What Can I Substitute for Prosciutto?

You’ve probably had prosciutto at least once in your life. We describe this as fancy meat with a fancy name, but of course, it’s far more than that!

This Italian cured meat works amazingly in various dishes, such as pasta, vegetable dishes, and even on its own in a charcuterie board. Understandably, such meats aren’t always readily available in local supermarkets, so what’s the next best thing? (*)

Find the best substitutes for prosciutto here!

 

The 12 Best Substitutes for Prosciutto

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Prosciutto is a type of dry-cured and thinly-sliced ham usually eaten raw.

Many people would apply rubbing salt and other spices outside the ham, which helps draw moisture while concentrating its flavor as it slowly air-dries. Then, it will be cut in thin slices, providing a savory flavor!

Depending on how much salt and the type of herbs are used throughout the curing process, it has a varying taste. Furthermore, the taste depends on how much time the prosciutto was cured, usually around a year or more.

Generally, this delicious ham would have a rich and slightly sweet flavor, though it’s also very salty with a strong taste, so you need to consider that when using it or find a substitute for it.

That said, it isn’t always easy finding prosciutto in markets. You might be able to find it in specialty meat stores, though sometimes they aren’t available as well. Plus, not everyone can eat prosciutto, namely vegans or vegetarians!

Whatever the case may be, here are what you can use as a substitute for prosciutto:

 1.  Thinly Sliced  Italian Bacon

Who can say no to Bacon? You can use this as a substitute for prosciutto no problem, as long as you select your preferred flavor. Bacon can come in different flavors like apple and maple, you know!

Like prosciutto, thinly sliced Bacon is cured, smoked, and sold raw. However, it has a shorter curing process.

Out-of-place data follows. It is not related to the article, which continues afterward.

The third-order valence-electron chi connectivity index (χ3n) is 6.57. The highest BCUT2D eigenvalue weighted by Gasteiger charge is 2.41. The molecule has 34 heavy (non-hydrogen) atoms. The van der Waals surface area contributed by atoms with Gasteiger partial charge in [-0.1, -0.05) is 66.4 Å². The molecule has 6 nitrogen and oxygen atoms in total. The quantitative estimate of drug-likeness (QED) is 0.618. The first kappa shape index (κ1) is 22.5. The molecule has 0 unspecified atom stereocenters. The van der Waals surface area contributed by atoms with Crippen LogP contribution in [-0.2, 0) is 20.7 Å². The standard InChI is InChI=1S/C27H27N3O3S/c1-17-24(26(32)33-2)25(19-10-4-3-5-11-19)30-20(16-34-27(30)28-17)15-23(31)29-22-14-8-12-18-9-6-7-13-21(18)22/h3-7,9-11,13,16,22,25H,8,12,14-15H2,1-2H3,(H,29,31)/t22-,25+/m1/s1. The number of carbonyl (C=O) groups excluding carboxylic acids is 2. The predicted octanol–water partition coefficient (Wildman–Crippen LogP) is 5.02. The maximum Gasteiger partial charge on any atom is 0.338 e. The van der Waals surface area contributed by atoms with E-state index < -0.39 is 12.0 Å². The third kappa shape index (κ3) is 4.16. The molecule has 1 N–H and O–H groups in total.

You can also use Canadian Bacon since it’s usually pork-made and has similar flavors.

Note that Bacon has smoky flavors, and if you’re not a fan of that, you can reduce the flavor by cooking it over low heat for half an hour or so.

2.   Smoked Ham or Black Forest Ham

In terms of taste, we believe that ham hits the spot. After all, prosciutto is basically dry-cured ham.

Since there are a lot of different kinds of ham available, some of which I mentioned above, which one is best? Here are the ones to try:

  • Sandwich ham is a type of accessible ham you’ll find in delis and supermarkets. This is wet-cured ham, meaning it’s injected with brine to quicken the curing process. It has a very similar taste to prosciutto but isn’t as salty.
  • Black Forest Ham, or Smoked Ham, is a type of dry-cured, round, and boneless ham soaked in caramel, hence the dark surface. It’s cooked using heavy smoke from fir or pine branches.
  • Serrano Ham is a kind of Spanish dry-cured ham, covered in sea salt. The only difference between prosciutto and Serrano ham is that the latter comes from the white pig.

3.   Pancetta

Pancetta is Italian meat similar to Bacon, though it isn’t as smoked Bacon is. This has a very similar taste with a salty flavor, though you’ll find hints of pepper, along with other spices.

However, the only difference between prosciutto and pancetta is that the latter needs to be cooked, even when cured, before using it as a substitute. If you plan to use this as a prosciutto substitute for a cold dish, cool it after cooking to blend the flavors well with the other ingredients.

4.   Turkey

If you want something healthier than pork, consider using turkey as a prosciutto substitute. Turkey only contains 20-25 calories per slice, with only about 1g of fat each.

It may not taste exactly the same, but it provides texture and meaty flavor to your dishes!

5.   Capicola

Capicola is another type of Italian dry-cured meat coming from the pork’s neck or shoulder. You can easily find this in supermarkets and deli stores, so you can replace prosciutto with this for many recipes.

Capicola is quite similar to prosciutto, and you can choose to cut it similarly thin. Just don’t get sweet-cured capicola, as it doesn’t have the same flavors you’re going for.

6.   Culatello

Culatello is a kind of prosciutto made from muscles running from a pig’s top rear leg. It’s seasoned and stuffed into a natural casing, then fried for around four months.

You can expect a similar texture as prosciutto, though there will be more fat marbling. We like using this as appetizers or stuffing in pasta.

7.   Salami